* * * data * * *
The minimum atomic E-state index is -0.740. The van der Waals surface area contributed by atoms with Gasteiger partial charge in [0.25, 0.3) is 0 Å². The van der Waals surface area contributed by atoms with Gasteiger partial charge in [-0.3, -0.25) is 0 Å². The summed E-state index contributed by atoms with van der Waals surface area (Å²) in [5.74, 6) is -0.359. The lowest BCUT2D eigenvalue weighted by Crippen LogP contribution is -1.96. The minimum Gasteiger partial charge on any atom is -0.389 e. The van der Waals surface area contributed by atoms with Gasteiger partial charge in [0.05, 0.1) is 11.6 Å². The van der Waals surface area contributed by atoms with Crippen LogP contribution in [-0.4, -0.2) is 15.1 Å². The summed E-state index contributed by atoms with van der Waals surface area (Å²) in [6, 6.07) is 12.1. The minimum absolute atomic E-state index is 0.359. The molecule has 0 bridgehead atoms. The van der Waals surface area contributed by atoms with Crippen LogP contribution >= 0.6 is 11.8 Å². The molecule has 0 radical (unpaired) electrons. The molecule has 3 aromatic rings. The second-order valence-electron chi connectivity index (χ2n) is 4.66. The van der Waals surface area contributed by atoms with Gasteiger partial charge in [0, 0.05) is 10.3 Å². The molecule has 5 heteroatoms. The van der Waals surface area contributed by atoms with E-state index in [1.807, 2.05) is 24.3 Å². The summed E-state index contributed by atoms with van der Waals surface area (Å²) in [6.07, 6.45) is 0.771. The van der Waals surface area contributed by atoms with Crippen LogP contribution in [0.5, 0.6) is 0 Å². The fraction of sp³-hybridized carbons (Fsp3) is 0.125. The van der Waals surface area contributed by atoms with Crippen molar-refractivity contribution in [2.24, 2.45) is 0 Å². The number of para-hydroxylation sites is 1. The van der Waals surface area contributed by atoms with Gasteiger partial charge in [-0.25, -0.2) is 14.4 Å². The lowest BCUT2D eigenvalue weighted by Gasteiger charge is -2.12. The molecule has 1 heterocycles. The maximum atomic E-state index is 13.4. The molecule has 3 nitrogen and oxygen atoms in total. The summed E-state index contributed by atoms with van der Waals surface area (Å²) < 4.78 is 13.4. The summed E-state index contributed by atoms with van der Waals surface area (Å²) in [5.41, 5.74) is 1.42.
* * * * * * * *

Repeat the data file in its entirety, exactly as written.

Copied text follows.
The minimum atomic E-state index is -0.740. The van der Waals surface area contributed by atoms with Gasteiger partial charge in [0.25, 0.3) is 0 Å². The van der Waals surface area contributed by atoms with Gasteiger partial charge in [-0.3, -0.25) is 0 Å². The summed E-state index contributed by atoms with van der Waals surface area (Å²) in [5.74, 6) is -0.359. The lowest BCUT2D eigenvalue weighted by Crippen LogP contribution is -1.96. The minimum Gasteiger partial charge on any atom is -0.389 e. The van der Waals surface area contributed by atoms with Gasteiger partial charge in [0.05, 0.1) is 11.6 Å². The van der Waals surface area contributed by atoms with Crippen LogP contribution in [-0.4, -0.2) is 15.1 Å². The summed E-state index contributed by atoms with van der Waals surface area (Å²) in [6, 6.07) is 12.1. The minimum absolute atomic E-state index is 0.359. The molecule has 0 bridgehead atoms. The van der Waals surface area contributed by atoms with Crippen LogP contribution >= 0.6 is 11.8 Å². The molecule has 0 radical (unpaired) electrons. The molecule has 3 aromatic rings. The second-order valence-electron chi connectivity index (χ2n) is 4.66. The van der Waals surface area contributed by atoms with Gasteiger partial charge in [0, 0.05) is 10.3 Å². The molecule has 5 heteroatoms. The van der Waals surface area contributed by atoms with E-state index in [1.807, 2.05) is 24.3 Å². The summed E-state index contributed by atoms with van der Waals surface area (Å²) in [6.07, 6.45) is 0.771. The van der Waals surface area contributed by atoms with Crippen LogP contribution in [0.5, 0.6) is 0 Å². The fraction of sp³-hybridized carbons (Fsp3) is 0.125. The van der Waals surface area contributed by atoms with Crippen molar-refractivity contribution in [2.24, 2.45) is 0 Å². The number of para-hydroxylation sites is 1. The van der Waals surface area contributed by atoms with Gasteiger partial charge in [-0.25, -0.2) is 14.4 Å². The lowest BCUT2D eigenvalue weighted by Gasteiger charge is -2.12. The molecule has 1 heterocycles. The maximum atomic E-state index is 13.4. The molecule has 3 nitrogen and oxygen atoms in total. The summed E-state index contributed by atoms with van der Waals surface area (Å²) < 4.78 is 13.4. The summed E-state index contributed by atoms with van der Waals surface area (Å²) in [5.41, 5.74) is 1.42.